Plot twists create intrigue. They give readers that thrill that keeps them reading. However, creating a good plot twist isn’t as simple as wanting one.
There are ways to help you create plot twists that satisfy readers.
Know Your Characters
Your plot and characters are not separate. Having your characters do certain actions only for the sake of moving the plot forward (such as to get two characters to break up) can make your characters seem like they’re going through the motions instead of living them.
Interesting plot twists emerge from your characters. They match up with character personalities and echo out from their pasts (because our past experiences do effect our present selves).
If you know your characters, they often become real to you and start adding to the story as if they are dictating what you should write. This is a good thing. It means that your characters’ actions will be consistent with their personalities and past experiences. This makes them believable, which may mean what you originally envisioned for the plot doesn’t work anymore. But what arises from this writing may be the thrilling plot twist you needed.
There are certain aspects of novels that people expect, and are what happens. The hero has to face many, increasingly difficult challenges. There’s a monumental climax often involving a life or death situation or decision. But in the end, things work out or there’s at least hope of things working out.
So, how can we make a novel interesting when what readers expect is what usually happens? We present the scenes and actions in ways readers don’t expect.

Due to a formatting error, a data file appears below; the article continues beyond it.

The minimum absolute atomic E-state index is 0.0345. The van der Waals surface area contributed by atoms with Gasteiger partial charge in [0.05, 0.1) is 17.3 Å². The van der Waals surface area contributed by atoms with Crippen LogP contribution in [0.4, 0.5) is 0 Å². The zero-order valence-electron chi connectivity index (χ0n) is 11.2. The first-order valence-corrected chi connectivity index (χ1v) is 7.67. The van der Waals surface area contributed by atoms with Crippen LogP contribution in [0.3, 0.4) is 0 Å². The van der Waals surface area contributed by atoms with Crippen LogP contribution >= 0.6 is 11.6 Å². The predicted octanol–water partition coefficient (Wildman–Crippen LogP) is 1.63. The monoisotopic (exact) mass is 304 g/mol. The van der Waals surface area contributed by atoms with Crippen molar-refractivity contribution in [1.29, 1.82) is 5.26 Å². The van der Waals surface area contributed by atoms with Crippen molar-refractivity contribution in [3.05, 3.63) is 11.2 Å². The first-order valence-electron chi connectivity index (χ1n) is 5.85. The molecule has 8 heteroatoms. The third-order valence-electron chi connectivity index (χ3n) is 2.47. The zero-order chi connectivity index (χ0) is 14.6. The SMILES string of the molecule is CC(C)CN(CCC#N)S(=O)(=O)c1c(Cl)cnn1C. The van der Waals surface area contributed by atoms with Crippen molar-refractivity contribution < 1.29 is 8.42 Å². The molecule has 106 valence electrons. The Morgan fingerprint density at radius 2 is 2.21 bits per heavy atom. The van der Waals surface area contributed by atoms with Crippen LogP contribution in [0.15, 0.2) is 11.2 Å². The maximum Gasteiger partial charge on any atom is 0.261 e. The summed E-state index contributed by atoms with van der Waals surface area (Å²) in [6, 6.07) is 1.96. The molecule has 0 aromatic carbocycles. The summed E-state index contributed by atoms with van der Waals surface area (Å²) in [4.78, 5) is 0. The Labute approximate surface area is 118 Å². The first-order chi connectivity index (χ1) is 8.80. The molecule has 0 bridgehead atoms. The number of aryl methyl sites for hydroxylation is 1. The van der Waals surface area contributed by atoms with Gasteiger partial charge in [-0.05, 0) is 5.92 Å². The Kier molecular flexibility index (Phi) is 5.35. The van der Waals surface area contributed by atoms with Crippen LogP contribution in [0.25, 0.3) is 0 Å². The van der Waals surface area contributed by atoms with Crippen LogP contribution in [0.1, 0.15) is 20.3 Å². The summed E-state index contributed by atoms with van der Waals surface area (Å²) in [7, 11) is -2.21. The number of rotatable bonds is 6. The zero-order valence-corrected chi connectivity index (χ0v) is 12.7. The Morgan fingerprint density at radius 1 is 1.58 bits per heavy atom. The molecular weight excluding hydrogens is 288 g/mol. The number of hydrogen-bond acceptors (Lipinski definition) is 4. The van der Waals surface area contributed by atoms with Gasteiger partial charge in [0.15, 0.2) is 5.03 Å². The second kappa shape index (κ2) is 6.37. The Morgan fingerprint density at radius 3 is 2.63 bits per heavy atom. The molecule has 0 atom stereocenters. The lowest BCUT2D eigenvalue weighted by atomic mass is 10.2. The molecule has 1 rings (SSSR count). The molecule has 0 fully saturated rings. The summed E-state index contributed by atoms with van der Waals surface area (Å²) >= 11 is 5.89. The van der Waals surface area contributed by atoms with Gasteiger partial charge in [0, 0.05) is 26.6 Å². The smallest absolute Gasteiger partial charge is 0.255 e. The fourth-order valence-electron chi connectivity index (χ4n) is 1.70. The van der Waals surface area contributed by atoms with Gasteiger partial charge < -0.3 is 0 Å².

Look at your plot and find what outcomes are obvious. Then, search for ways to add a twist. Some ways to help think up twists:
- Brainstorm: Free thinking to see what you come up with. This can help you find ideas that aren’t completely obvious and aren’t so far out in left field that they are utterly impossible.
- Make things worse: Find ways/situations that will injure your protagonist physically and emotionally.
- Unveil a secret: Disclosing information that relates to the problem at hand can surprise readers. If done right, it can uncover what’s really going on or add a new layer that was previously unexpected.
- Expose a character: Unanticipated betrayals and liars alter readers’ expectations, especially if the betrayal comes from someone the protagonist trusts.
Flip Your World View
Really good plot twists change the way your protagonist sees the world. Create a sense of foreboding or have the protagonist see another character as mean, and then turn the foreboding into relief and have the mean character end up being a nice guy.
The most effective plot twists aren’t totally predictable and don’t come out of the blue. Think about surprising with the familiar. When the readers get to the end of the book, they can go back and see little, subtle hints placed throughout the novel directing them toward the true ending. They typically won’t see these hints until after they finishing reading the novel, but they can go back and say, “I should have seen that coming.”
Lay your groundwork so that things don’t pop out of nowhere. Groundwork allows for indirect hints, so that when the ending comes it’s not without some warning.
Some Examples Of Novels With Great Plot Twists:
- Fight Club by Chuck Palahniuk
- Ender’s Game by Orson Scott Card
- Harry Potter and the Deathly Hallows by J.K. Rowling
- My Sister’s Keeper and Plain Truth by Jodi Picoult
- The Da Vinci Code by Dan Brown
In the end, you’ll give readers what they didn’t expect, but in a way that delights them.